Religion is Like a Penis

I know I haven’t posted in a while, but I couldn’t help myself when my dad passed this along. The Zen of South Park just seemed like the perfect place for it.

The book is almost done. It’s been “sitting in a drawer” for a while, but it wants to come out and be finished. Where does one find the time to finish when life seems to have moved on?

Quran Read-A-Long: Al-‘Imran 55-63 Insists on Jesus’ Humanity, Not His Divinity

Verse 55 is interesting for the different ways it would be interpreted by whomever is reading it. For instance, Christians would read this and assume that it is an outright praise of their religion and a guarantee that they are going to heaven. Why? Because it says that those who follow Jesus are placed above denying the truth. However, Muslims would read this and understand that Jesus was not the son of God and so Christians who believed in such things (taken a step further, the Trinity) would be wrong in their beliefs. Though I suppose the verse doesn’t really guarantee much other than a place above those who deny the truth (disbelievers?) – and honestly, is being above disbelievers really anything to be thrilled about? That just means that you’re not a disbeliever. Hmm. This is an interesting verse but I don’t think I’ve really cracked what it has to offer. What do you think?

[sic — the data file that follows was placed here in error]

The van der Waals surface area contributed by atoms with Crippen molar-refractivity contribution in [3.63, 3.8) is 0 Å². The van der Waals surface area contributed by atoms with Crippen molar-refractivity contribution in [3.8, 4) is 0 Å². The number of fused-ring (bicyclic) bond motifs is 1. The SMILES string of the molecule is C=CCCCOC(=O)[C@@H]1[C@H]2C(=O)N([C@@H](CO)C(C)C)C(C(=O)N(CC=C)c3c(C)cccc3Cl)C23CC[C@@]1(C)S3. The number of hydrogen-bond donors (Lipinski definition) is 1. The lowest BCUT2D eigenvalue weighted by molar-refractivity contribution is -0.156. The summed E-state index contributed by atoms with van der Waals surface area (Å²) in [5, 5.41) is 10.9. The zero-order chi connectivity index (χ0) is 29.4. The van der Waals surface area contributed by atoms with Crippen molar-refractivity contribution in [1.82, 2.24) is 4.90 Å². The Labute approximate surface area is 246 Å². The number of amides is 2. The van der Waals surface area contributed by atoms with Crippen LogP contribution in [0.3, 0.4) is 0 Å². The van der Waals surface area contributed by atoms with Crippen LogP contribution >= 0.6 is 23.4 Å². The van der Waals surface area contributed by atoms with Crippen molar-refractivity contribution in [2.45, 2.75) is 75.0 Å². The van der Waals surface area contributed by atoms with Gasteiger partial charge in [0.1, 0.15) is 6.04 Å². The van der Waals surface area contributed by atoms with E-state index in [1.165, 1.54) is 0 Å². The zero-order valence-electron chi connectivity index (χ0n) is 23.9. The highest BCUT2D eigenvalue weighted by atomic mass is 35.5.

I like the affirmation of the value of good works in verse 57. I’ve always found that to be a very important concept – as opposed to say faith or especially grace – because it is good works that make the world go round, no matter your religion, beliefs or anything else. We’re all people and we all deserve each others’ help and respect.

Boy are verses 58-60 the ultimate renunciation of a central Christian creed: namely, that Jesus is not human (at least not human only) but actually God. The Quran is making a real point of denying Christian beliefs about Jesus because Islam is monotheistic in the true sense of the word; Muslims cannot accept (reasonably so) the notion that Jesus – whom Islam considers a prophet like the others – is actually God . . . and simultaneously the son of God. NO! The Quran makes clear in three verses: Jesus was like Adam – human and from dust.

Verse 61 proposes an interesting way of resolving the dispute about Jesus’ divinity: get everybody together and then pray for a curse on whomever is wrong. Asad writes this about the actual confrontation regarding this verse:

“According to all the reliable authorities, verses 59-63 of this surah were revealed in the year 10 H., on the occasion of a dispute between the Prophet and a deputation of the Christians of Najran who, like all other Christians, maintained that Jesus was “the son of God” and, therefore, God incarnate. Although they refused the “trial through prayer” (mubahalah) proposed to them by the Prophet, the latter accorded to them a treaty guaranteeing all their civic rights and the free exercise of their religion.”